By Ed King
UK government plans to reform the energy sector are lacking detail and could see the country miss its carbon emission targets, according to a report out today.
In a stinging critique of the draft energy bill, the influential Energy and Climate Change Committee says proposed objectives are ‘vacuous’, do not take into account current climate change targets, ignore the potential of energy efficiency measures and could hurt smaller renewable providers.
The report also suggests the bill in its current form could open the door to the construction of new high-emission fossil fuel power stations and could also encourage a new ‘dash for gas’.
“Delivery according to timetable is crucial if we are to meet our climate change and renewables targets and retain security of supply for 2020,” the Committee said.
“We are extremely concerned that the Department of Energy and Climate Change (DECC) delivery timetable has already slipped, and that there is still a great deal of work that needs to be done to finalise the legislation.”
It added: “We believe that an explicit reference to the carbon budgets in the Bill, as well as making the Committee on Climate Change a statutory consultee on the delivery plan, would help to create greater certainty about the UK’s commitment to meeting its statutory obligations.”
The draft Energy Bill was published in May 2012 – proposing increasing state powers to intervene in the electricity market, and offering low carbon generators a fixed price for their energy.
Its stated aims are to: “Put in place measures to attract the £110 billion investment which is needed to replace current generating capacity and upgrade the grid by 2020, and to cope with a rising demand for electricity.”
A fifth of the UK’s fleet of fossil-fuelled and Nuclear power stations are likely to come out of service by 2020. Like many countries worldwide, the UK is facing the challenge of meeting increased levels of electricity demand cutting carbon emissions.
The 2008 Climate Change Act established a legally-binding target to reduce the UK’s greenhouse gas emissions by at least 80% below 1990 levels by 2050. In June 2011 the government adopted a new carbon budget, agreeing a 50% reduction in emissions by 2025 relative to 1990 levels.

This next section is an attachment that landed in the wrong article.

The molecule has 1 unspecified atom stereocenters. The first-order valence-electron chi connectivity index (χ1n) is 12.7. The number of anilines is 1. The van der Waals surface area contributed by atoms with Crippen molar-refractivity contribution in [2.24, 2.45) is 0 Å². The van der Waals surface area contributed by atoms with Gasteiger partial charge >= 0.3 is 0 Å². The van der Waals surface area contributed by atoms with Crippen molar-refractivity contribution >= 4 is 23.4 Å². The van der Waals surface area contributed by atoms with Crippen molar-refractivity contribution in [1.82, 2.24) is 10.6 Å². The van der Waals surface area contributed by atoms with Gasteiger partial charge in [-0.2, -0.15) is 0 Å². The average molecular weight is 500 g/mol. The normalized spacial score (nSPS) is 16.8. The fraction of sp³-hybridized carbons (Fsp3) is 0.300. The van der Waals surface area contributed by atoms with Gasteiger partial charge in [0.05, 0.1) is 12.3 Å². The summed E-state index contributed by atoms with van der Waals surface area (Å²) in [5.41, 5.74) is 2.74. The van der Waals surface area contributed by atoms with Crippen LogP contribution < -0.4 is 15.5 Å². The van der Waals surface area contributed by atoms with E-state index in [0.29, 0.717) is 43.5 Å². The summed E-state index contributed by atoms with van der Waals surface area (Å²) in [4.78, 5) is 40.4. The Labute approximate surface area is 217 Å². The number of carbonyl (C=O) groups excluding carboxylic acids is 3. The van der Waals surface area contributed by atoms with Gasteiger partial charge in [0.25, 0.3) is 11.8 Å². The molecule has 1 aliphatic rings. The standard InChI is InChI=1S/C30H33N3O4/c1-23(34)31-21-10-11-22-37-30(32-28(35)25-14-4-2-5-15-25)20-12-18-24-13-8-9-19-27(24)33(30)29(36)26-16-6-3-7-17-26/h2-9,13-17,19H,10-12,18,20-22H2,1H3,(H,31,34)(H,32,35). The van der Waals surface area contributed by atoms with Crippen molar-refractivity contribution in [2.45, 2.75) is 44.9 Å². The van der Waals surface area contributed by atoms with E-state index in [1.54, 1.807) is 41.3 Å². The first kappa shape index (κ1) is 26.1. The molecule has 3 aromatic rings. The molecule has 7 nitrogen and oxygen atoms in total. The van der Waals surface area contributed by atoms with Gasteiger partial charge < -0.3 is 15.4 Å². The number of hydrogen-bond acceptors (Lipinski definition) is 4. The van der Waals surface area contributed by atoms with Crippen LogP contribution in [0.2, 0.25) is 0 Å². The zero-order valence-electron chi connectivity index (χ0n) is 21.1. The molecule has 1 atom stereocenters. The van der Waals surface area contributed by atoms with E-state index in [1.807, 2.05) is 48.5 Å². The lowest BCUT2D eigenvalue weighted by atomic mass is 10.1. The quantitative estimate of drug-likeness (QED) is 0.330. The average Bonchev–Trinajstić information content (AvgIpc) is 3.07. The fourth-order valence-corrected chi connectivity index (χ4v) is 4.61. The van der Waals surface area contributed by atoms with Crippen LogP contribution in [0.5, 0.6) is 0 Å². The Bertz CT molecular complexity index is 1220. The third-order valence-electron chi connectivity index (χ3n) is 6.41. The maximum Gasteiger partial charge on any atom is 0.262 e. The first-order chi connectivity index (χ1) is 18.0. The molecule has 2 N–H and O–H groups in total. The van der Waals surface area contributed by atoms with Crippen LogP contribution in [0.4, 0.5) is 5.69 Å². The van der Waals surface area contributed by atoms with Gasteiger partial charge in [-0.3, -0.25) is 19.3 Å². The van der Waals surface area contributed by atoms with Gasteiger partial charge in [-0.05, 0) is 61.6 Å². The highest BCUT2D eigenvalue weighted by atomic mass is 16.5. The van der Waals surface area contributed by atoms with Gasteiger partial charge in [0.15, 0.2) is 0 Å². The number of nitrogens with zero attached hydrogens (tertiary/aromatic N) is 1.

Two weeks ago Secretary of State for Energy and Climate Change Ed Davey hailed the UK and the EU’s leadership in this sector, claiming it was critical for a binding global climate deal in 2015.
The report reserves particular criticism for the Treasury, accusing the department of deliberately ‘undermining’ their scrutiny process by refusing to take part in oral submissions.
It also raises concerns over the way departments within the UK government work together: “The perceived conflict between DECC and HM Treasury on some aspects of EMR is also contributing to uncertainty among the investor community.
“We sincerely hope that these two departments can in future develop a better working relationship than they have demonstrated to us during the course of our inquiry.”
Under current Chancellor George Osborne the Treasury appears to have become increasingly hostile to investment in renewable energy, and has insisted on capping a ‘levy’ on energy bills that would help fund low-carbon power.
Committee chairman Tim Yeo said in a statement: “The Government is in danger of botching its plans to boost clean energy, because the Treasury is refusing to back new contracts to deliver investment in nuclear, wind, wave and carbon capture and storage.”
IPPR Associate Director for Globalisation and Climate Change Will Straw said: “Ed Davey must go back to the drawing board and develop proposals which will keep energy bills down, improve competition and encourage essential investment, rather than deferring to the short-term thinking of George Osborne.
“It is crucial that Ed Davey heeds the Committee’s warning that a 2030 decarbonisation target for the electricity sector is essential for investor confidence.”
The Energy and Climate Change Committee is made up of members from all three major UK parties – and led by Conservative backbencher and former Environment Minister Tim Yeo MP. Its findings are based on 79 written submissions, five oral evidence sessions and a roundtable of investors and financial analysts.
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